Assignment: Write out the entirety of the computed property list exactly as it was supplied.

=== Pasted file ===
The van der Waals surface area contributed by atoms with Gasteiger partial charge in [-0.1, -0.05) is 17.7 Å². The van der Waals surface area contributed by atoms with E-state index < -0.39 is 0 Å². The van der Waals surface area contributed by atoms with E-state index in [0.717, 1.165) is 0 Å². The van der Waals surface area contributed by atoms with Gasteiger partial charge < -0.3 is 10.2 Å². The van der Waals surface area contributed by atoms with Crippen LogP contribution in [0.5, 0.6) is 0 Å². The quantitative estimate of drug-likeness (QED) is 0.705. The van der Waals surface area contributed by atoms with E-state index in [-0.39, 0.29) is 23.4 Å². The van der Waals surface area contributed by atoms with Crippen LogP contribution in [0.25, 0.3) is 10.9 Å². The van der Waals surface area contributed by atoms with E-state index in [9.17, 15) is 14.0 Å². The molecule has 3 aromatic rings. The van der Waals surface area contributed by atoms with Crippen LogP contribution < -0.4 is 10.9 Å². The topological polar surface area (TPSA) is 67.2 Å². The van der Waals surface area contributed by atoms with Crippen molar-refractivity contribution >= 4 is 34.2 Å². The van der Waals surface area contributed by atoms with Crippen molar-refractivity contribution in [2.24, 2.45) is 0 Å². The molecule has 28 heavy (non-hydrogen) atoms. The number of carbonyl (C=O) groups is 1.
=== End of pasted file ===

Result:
The van der Waals surface area contributed by atoms with Gasteiger partial charge in [-0.1, -0.05) is 17.7 Å². The van der Waals surface area contributed by atoms with E-state index < -0.39 is 0 Å². The van der Waals surface area contributed by atoms with E-state index in [0.717, 1.165) is 0 Å². The van der Waals surface area contributed by atoms with Gasteiger partial charge < -0.3 is 10.2 Å². The van der Waals surface area contributed by atoms with Crippen LogP contribution in [0.5, 0.6) is 0 Å². The quantitative estimate of drug-likeness (QED) is 0.705. The van der Waals surface area contributed by atoms with E-state index in [-0.39, 0.29) is 23.4 Å². The van der Waals surface area contributed by atoms with Crippen LogP contribution in [0.25, 0.3) is 10.9 Å². The van der Waals surface area contributed by atoms with E-state index in [9.17, 15) is 14.0 Å². The molecule has 3 aromatic rings. The van der Waals surface area contributed by atoms with Crippen LogP contribution < -0.4 is 10.9 Å². The topological polar surface area (TPSA) is 67.2 Å². The van der Waals surface area contributed by atoms with Crippen molar-refractivity contribution >= 4 is 34.2 Å². The van der Waals surface area contributed by atoms with Crippen molar-refractivity contribution in [2.24, 2.45) is 0 Å². The molecule has 28 heavy (non-hydrogen) atoms. The number of carbonyl (C=O) groups is 1.